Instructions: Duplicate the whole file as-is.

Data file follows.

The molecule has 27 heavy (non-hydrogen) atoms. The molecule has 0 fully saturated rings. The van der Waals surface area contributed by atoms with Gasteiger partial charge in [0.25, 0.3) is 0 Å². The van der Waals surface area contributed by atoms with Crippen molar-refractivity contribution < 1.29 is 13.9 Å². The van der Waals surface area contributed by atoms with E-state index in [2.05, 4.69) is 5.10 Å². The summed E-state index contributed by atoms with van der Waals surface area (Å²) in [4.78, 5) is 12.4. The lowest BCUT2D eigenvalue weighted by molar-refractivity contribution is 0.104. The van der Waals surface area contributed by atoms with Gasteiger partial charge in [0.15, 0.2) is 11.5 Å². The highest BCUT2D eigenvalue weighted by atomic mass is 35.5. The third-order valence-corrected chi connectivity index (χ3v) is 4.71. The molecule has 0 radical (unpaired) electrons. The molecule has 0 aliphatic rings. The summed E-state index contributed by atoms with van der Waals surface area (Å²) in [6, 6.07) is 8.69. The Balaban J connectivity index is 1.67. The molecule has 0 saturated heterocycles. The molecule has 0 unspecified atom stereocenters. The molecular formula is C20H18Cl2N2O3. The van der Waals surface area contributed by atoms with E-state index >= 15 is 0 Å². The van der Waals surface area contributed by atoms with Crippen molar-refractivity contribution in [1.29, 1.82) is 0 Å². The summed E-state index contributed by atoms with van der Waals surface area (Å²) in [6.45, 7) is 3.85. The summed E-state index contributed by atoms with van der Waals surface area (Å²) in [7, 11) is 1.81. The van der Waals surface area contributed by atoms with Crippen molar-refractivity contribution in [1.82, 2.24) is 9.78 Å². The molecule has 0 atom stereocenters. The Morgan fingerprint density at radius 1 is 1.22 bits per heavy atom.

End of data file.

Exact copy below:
The molecule has 27 heavy (non-hydrogen) atoms. The molecule has 0 fully saturated rings. The van der Waals surface area contributed by atoms with Gasteiger partial charge in [0.25, 0.3) is 0 Å². The van der Waals surface area contributed by atoms with Crippen molar-refractivity contribution < 1.29 is 13.9 Å². The van der Waals surface area contributed by atoms with E-state index in [2.05, 4.69) is 5.10 Å². The summed E-state index contributed by atoms with van der Waals surface area (Å²) in [4.78, 5) is 12.4. The lowest BCUT2D eigenvalue weighted by molar-refractivity contribution is 0.104. The van der Waals surface area contributed by atoms with Gasteiger partial charge in [0.15, 0.2) is 11.5 Å². The highest BCUT2D eigenvalue weighted by atomic mass is 35.5. The third-order valence-corrected chi connectivity index (χ3v) is 4.71. The molecule has 0 radical (unpaired) electrons. The molecule has 0 aliphatic rings. The summed E-state index contributed by atoms with van der Waals surface area (Å²) in [6, 6.07) is 8.69. The Balaban J connectivity index is 1.67. The molecule has 0 saturated heterocycles. The molecule has 0 unspecified atom stereocenters. The molecular formula is C20H18Cl2N2O3. The van der Waals surface area contributed by atoms with E-state index >= 15 is 0 Å². The van der Waals surface area contributed by atoms with Crippen molar-refractivity contribution in [1.29, 1.82) is 0 Å². The summed E-state index contributed by atoms with van der Waals surface area (Å²) in [6.45, 7) is 3.85. The summed E-state index contributed by atoms with van der Waals surface area (Å²) in [7, 11) is 1.81. The van der Waals surface area contributed by atoms with Crippen molar-refractivity contribution in [1.82, 2.24) is 9.78 Å². The molecule has 0 atom stereocenters. The Morgan fingerprint density at radius 1 is 1.22 bits per heavy atom.